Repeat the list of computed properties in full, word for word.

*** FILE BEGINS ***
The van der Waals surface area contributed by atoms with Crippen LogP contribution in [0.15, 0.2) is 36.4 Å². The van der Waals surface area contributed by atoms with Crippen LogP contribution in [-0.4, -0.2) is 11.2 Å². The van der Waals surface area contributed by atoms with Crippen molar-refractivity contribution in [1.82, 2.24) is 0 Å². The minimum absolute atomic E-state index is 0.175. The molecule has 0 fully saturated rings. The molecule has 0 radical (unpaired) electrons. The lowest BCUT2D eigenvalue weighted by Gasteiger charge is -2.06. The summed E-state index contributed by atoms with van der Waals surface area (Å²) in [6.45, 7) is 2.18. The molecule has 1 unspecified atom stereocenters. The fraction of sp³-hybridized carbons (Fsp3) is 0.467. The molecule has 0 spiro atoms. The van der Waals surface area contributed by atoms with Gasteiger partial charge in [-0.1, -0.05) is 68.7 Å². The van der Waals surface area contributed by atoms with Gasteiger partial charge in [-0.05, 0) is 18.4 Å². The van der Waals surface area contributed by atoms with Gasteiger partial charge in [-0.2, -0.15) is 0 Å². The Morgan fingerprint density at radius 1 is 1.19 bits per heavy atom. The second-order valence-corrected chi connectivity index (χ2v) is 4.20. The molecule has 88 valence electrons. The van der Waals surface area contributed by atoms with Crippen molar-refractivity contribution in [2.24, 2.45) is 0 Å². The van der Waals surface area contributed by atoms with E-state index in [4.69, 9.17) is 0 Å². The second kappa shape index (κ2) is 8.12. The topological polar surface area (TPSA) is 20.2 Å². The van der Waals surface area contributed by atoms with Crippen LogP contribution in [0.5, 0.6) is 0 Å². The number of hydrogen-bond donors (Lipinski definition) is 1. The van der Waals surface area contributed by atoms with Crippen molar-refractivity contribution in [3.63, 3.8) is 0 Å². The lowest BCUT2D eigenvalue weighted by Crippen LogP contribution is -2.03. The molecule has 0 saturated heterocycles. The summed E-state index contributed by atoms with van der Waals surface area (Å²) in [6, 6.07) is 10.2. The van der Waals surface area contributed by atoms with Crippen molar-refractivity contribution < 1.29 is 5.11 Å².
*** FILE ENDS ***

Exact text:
The van der Waals surface area contributed by atoms with Crippen LogP contribution in [0.15, 0.2) is 36.4 Å². The van der Waals surface area contributed by atoms with Crippen LogP contribution in [-0.4, -0.2) is 11.2 Å². The van der Waals surface area contributed by atoms with Crippen molar-refractivity contribution in [1.82, 2.24) is 0 Å². The minimum absolute atomic E-state index is 0.175. The molecule has 0 fully saturated rings. The molecule has 0 radical (unpaired) electrons. The lowest BCUT2D eigenvalue weighted by Gasteiger charge is -2.06. The summed E-state index contributed by atoms with van der Waals surface area (Å²) in [6.45, 7) is 2.18. The molecule has 1 unspecified atom stereocenters. The fraction of sp³-hybridized carbons (Fsp3) is 0.467. The molecule has 0 spiro atoms. The van der Waals surface area contributed by atoms with Gasteiger partial charge in [-0.1, -0.05) is 68.7 Å². The van der Waals surface area contributed by atoms with Gasteiger partial charge in [-0.05, 0) is 18.4 Å². The van der Waals surface area contributed by atoms with Gasteiger partial charge in [-0.2, -0.15) is 0 Å². The Morgan fingerprint density at radius 1 is 1.19 bits per heavy atom. The second-order valence-corrected chi connectivity index (χ2v) is 4.20. The molecule has 88 valence electrons. The van der Waals surface area contributed by atoms with Crippen molar-refractivity contribution in [2.24, 2.45) is 0 Å². The van der Waals surface area contributed by atoms with E-state index in [4.69, 9.17) is 0 Å². The second kappa shape index (κ2) is 8.12. The topological polar surface area (TPSA) is 20.2 Å². The van der Waals surface area contributed by atoms with Crippen LogP contribution in [0.5, 0.6) is 0 Å². The number of hydrogen-bond donors (Lipinski definition) is 1. The van der Waals surface area contributed by atoms with Crippen molar-refractivity contribution in [3.63, 3.8) is 0 Å². The lowest BCUT2D eigenvalue weighted by Crippen LogP contribution is -2.03. The molecule has 0 saturated heterocycles. The summed E-state index contributed by atoms with van der Waals surface area (Å²) in [6, 6.07) is 10.2. The van der Waals surface area contributed by atoms with Crippen molar-refractivity contribution < 1.29 is 5.11 Å².